Housing Struggles: Integration, Recognition and Political Activism
The aim of this paper is to explore possibilities for understanding social movements, particularly those related to housing. It will analyse how housing can influence political action of individuals and how it affects the way these individuals recognize themselves as citizens. This will be done by engaging two different concepts – recognition (Honneth, 2003) and integration (Paugam, 2015). In doing this, I will shed a light on how housing and neighbourhood relations may affect the way citizens come together to act publically in search of more justice, specifically in relation to public policies and urban democracy. The discussion will be followed by an attempt to connect these issues to perspectives related to urban studies.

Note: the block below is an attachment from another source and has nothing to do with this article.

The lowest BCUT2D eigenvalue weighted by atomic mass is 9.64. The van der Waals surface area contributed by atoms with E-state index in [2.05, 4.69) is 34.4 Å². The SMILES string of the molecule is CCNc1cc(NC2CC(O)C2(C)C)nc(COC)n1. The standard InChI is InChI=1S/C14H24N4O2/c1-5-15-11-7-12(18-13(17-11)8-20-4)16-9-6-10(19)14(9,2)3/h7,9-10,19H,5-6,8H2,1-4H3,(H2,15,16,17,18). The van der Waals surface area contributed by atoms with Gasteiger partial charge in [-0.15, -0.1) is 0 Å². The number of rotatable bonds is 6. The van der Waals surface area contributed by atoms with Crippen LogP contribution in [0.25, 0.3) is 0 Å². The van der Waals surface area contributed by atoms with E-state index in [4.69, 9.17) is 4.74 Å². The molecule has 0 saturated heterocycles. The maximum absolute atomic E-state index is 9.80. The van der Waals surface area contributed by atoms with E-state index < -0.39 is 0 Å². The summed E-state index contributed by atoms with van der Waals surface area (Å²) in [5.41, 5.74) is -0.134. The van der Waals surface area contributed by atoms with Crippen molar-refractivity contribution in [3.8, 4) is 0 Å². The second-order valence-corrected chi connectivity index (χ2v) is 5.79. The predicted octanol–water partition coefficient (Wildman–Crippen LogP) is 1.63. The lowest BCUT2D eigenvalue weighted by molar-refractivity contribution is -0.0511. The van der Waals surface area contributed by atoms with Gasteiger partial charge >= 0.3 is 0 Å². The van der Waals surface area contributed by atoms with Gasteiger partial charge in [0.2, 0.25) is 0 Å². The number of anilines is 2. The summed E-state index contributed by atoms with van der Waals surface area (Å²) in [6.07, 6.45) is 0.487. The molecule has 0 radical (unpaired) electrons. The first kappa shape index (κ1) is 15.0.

Literature on urban sociology tends to portray the experience of living in a city as an “experience of encounter”. (MCDONALD, 1999: 45). Lefebvre (1991), for example, proposes that having the right to the city means participating in the decisions and the social life that go on within it. Space appears as a key factor that may encourage democratic participation, for which integration is essential. For Paugam (2015), integration can only be achieved when individuals' rights are secured by laws or normative ties. For instance, weak citizenship ties may take material form as the absence of documents proving legal belonging to a city. The importance of having rights secured by institutions is also one of the major issues in Honneth’s (2003) work. By exploring experiences of disrespect, he offers a new form of interpreting how they can unfold in social tensions that lead to conflict. Using both perspectives is an attempt to understand how individual experiences on housing could lead to collective action.